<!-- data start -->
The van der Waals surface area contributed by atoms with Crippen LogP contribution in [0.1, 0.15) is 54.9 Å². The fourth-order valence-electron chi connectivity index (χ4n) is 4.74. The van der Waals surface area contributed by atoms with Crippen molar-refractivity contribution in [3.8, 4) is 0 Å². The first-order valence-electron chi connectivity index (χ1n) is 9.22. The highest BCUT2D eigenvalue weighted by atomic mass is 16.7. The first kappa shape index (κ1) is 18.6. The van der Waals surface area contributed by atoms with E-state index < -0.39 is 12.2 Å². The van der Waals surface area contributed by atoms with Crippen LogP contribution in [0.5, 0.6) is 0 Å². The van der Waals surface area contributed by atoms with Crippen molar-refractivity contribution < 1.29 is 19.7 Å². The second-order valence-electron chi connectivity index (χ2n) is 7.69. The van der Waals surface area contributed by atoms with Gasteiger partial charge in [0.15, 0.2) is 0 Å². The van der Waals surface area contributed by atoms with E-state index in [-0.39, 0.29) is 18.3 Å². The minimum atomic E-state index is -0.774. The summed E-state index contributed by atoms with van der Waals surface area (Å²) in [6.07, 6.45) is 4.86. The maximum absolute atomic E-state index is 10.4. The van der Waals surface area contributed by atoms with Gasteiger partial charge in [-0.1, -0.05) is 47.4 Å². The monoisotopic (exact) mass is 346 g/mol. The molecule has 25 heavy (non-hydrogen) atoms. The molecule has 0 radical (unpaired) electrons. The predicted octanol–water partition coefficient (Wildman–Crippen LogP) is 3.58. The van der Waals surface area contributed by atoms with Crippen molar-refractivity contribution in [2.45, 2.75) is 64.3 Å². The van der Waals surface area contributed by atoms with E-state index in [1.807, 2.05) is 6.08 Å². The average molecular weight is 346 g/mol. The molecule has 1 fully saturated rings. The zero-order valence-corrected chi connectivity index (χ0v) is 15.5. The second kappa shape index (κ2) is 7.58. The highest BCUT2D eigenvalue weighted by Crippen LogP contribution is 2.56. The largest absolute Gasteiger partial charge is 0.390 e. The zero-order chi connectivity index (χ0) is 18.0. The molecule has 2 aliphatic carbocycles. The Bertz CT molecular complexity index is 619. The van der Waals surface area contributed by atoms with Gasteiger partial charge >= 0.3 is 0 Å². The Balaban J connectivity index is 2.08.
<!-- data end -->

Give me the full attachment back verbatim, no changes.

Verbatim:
The van der Waals surface area contributed by atoms with Crippen LogP contribution in [0.1, 0.15) is 54.9 Å². The fourth-order valence-electron chi connectivity index (χ4n) is 4.74. The van der Waals surface area contributed by atoms with Crippen molar-refractivity contribution in [3.8, 4) is 0 Å². The first-order valence-electron chi connectivity index (χ1n) is 9.22. The highest BCUT2D eigenvalue weighted by atomic mass is 16.7. The first kappa shape index (κ1) is 18.6. The van der Waals surface area contributed by atoms with E-state index < -0.39 is 12.2 Å². The van der Waals surface area contributed by atoms with Crippen LogP contribution in [0.5, 0.6) is 0 Å². The van der Waals surface area contributed by atoms with Crippen molar-refractivity contribution < 1.29 is 19.7 Å². The second-order valence-electron chi connectivity index (χ2n) is 7.69. The van der Waals surface area contributed by atoms with Gasteiger partial charge in [0.15, 0.2) is 0 Å². The van der Waals surface area contributed by atoms with E-state index in [-0.39, 0.29) is 18.3 Å². The minimum atomic E-state index is -0.774. The summed E-state index contributed by atoms with van der Waals surface area (Å²) in [6.07, 6.45) is 4.86. The maximum absolute atomic E-state index is 10.4. The van der Waals surface area contributed by atoms with Gasteiger partial charge in [-0.1, -0.05) is 47.4 Å². The monoisotopic (exact) mass is 346 g/mol. The molecule has 25 heavy (non-hydrogen) atoms. The molecule has 0 radical (unpaired) electrons. The predicted octanol–water partition coefficient (Wildman–Crippen LogP) is 3.58. The van der Waals surface area contributed by atoms with Crippen molar-refractivity contribution in [2.45, 2.75) is 64.3 Å². The van der Waals surface area contributed by atoms with E-state index in [1.807, 2.05) is 6.08 Å². The average molecular weight is 346 g/mol. The molecule has 1 fully saturated rings. The zero-order valence-corrected chi connectivity index (χ0v) is 15.5. The second kappa shape index (κ2) is 7.58. The highest BCUT2D eigenvalue weighted by Crippen LogP contribution is 2.56. The largest absolute Gasteiger partial charge is 0.390 e. The zero-order chi connectivity index (χ0) is 18.0. The molecule has 2 aliphatic carbocycles. The Bertz CT molecular complexity index is 619. The van der Waals surface area contributed by atoms with Gasteiger partial charge >= 0.3 is 0 Å². The Balaban J connectivity index is 2.08.